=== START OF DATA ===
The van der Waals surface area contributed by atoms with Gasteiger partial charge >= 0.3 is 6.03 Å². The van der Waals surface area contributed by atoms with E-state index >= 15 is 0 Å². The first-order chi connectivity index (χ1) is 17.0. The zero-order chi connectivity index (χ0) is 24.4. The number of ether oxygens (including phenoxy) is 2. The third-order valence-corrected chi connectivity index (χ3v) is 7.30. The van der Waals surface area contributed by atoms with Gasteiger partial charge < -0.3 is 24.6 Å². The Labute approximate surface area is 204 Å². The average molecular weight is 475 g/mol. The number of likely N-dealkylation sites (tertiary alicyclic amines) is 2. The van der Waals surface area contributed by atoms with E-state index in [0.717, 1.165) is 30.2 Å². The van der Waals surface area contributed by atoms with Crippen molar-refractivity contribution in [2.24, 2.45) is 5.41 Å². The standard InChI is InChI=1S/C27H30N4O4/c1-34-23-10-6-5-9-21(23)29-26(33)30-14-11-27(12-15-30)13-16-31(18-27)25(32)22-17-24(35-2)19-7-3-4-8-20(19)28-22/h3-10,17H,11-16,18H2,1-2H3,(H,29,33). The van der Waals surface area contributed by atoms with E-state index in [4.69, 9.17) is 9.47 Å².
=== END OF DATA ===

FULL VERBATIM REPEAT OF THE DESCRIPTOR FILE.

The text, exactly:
The van der Waals surface area contributed by atoms with Gasteiger partial charge >= 0.3 is 6.03 Å². The van der Waals surface area contributed by atoms with E-state index >= 15 is 0 Å². The first-order chi connectivity index (χ1) is 17.0. The zero-order chi connectivity index (χ0) is 24.4. The number of ether oxygens (including phenoxy) is 2. The third-order valence-corrected chi connectivity index (χ3v) is 7.30. The van der Waals surface area contributed by atoms with Gasteiger partial charge < -0.3 is 24.6 Å². The Labute approximate surface area is 204 Å². The average molecular weight is 475 g/mol. The number of likely N-dealkylation sites (tertiary alicyclic amines) is 2. The van der Waals surface area contributed by atoms with E-state index in [0.717, 1.165) is 30.2 Å². The van der Waals surface area contributed by atoms with Crippen molar-refractivity contribution in [2.24, 2.45) is 5.41 Å². The standard InChI is InChI=1S/C27H30N4O4/c1-34-23-10-6-5-9-21(23)29-26(33)30-14-11-27(12-15-30)13-16-31(18-27)25(32)22-17-24(35-2)19-7-3-4-8-20(19)28-22/h3-10,17H,11-16,18H2,1-2H3,(H,29,33). The van der Waals surface area contributed by atoms with E-state index in [4.69, 9.17) is 9.47 Å².